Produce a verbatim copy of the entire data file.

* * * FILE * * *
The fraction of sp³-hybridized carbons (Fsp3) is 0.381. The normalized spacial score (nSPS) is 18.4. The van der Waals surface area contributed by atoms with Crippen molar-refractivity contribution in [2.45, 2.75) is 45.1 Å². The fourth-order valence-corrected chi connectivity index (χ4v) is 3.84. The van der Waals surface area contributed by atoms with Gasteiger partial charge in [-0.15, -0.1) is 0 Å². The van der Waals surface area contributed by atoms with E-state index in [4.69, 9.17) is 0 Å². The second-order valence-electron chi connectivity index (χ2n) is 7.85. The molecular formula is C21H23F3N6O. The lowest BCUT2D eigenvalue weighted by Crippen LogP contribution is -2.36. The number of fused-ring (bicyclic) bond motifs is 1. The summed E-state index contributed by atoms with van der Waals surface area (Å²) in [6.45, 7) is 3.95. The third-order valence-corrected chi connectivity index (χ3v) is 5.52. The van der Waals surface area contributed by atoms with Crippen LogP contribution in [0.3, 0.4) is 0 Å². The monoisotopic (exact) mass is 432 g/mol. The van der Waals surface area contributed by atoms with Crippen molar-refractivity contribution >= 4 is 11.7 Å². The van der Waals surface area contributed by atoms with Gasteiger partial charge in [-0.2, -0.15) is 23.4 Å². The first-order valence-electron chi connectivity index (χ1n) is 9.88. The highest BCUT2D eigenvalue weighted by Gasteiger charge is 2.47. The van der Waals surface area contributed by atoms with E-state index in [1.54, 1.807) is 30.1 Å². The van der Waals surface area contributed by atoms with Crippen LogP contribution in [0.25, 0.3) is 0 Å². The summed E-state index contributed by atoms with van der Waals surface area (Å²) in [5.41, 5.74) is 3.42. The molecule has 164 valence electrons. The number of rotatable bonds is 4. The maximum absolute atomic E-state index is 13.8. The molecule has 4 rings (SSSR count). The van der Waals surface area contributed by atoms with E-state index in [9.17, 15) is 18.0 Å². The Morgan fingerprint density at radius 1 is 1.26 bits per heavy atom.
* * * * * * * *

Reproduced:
The fraction of sp³-hybridized carbons (Fsp3) is 0.381. The normalized spacial score (nSPS) is 18.4. The van der Waals surface area contributed by atoms with Crippen molar-refractivity contribution in [2.45, 2.75) is 45.1 Å². The fourth-order valence-corrected chi connectivity index (χ4v) is 3.84. The van der Waals surface area contributed by atoms with Gasteiger partial charge in [-0.15, -0.1) is 0 Å². The van der Waals surface area contributed by atoms with E-state index in [4.69, 9.17) is 0 Å². The second-order valence-electron chi connectivity index (χ2n) is 7.85. The molecular formula is C21H23F3N6O. The lowest BCUT2D eigenvalue weighted by Crippen LogP contribution is -2.36. The number of fused-ring (bicyclic) bond motifs is 1. The summed E-state index contributed by atoms with van der Waals surface area (Å²) in [6.45, 7) is 3.95. The third-order valence-corrected chi connectivity index (χ3v) is 5.52. The van der Waals surface area contributed by atoms with Crippen LogP contribution in [0.3, 0.4) is 0 Å². The monoisotopic (exact) mass is 432 g/mol. The van der Waals surface area contributed by atoms with Crippen molar-refractivity contribution >= 4 is 11.7 Å². The van der Waals surface area contributed by atoms with Gasteiger partial charge in [-0.2, -0.15) is 23.4 Å². The first-order valence-electron chi connectivity index (χ1n) is 9.88. The highest BCUT2D eigenvalue weighted by Gasteiger charge is 2.47. The van der Waals surface area contributed by atoms with E-state index in [1.54, 1.807) is 30.1 Å². The van der Waals surface area contributed by atoms with Crippen LogP contribution in [0.25, 0.3) is 0 Å². The summed E-state index contributed by atoms with van der Waals surface area (Å²) in [5.41, 5.74) is 3.42. The molecule has 164 valence electrons. The number of rotatable bonds is 4. The maximum absolute atomic E-state index is 13.8. The molecule has 4 rings (SSSR count). The van der Waals surface area contributed by atoms with E-state index in [9.17, 15) is 18.0 Å². The Morgan fingerprint density at radius 1 is 1.26 bits per heavy atom.